Magnesium and other essential vitamins and minerals are depleted from the body by fructose.  This may actually accelerate bone loss and increase symptoms of muscle cramps, chronic pain and poor sleep.  Fructose also creates internal inflammation in the body, which can partly be responsible for joint pain, as well as impede one’s recovery from exercise and decreased immune function.

The stomach is full of bacteria, both good and bad.  The good bacteria are one of the main parties responsible for immune health.  Fructose, however, feeds the bad bacteria, causing it to grow and multiply.  When stomach flora balance is off, it causes Candida to grow.  Candida is a systemic yeast infection that when not managed, can cause a myriad of health issues to occur.

Some of the symptoms of Candida are yeast infections, constant fatigue, brain fog, bad breath, abdominal pain, increased food allergies, constant sweet cravings, joint pain, fungus, rashes like eczema, and depression.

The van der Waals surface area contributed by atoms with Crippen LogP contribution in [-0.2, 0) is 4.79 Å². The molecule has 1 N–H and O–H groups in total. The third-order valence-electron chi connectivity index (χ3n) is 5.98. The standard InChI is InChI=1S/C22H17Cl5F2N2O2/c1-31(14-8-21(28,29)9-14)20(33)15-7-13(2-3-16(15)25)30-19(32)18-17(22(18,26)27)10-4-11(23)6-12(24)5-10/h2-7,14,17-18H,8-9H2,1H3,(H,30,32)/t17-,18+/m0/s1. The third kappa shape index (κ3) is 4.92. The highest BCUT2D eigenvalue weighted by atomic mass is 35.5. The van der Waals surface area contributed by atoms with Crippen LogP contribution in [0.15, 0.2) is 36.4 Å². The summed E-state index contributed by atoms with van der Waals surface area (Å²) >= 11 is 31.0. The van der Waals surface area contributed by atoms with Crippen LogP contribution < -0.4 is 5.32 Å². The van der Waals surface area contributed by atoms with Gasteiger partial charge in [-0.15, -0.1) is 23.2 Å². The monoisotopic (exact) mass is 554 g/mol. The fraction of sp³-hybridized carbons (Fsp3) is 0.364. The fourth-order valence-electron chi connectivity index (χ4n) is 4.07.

Different Types Of Fruit Consumption

Again, there is a difference between eating fresh fruit in its whole form versus fruit drinks and other sugars like High Fructose Corn Syrup (HFCS).  Fresh fruit, as mentioned earlier, is full of vitamins, minerals and flavonoids, all of which have a plethora of health benefits.  Many flavonoids are shown to have an impact on antioxidative activity, free-radical reduction, and coronary heart disease prevention as well as contain anti-cancer properties.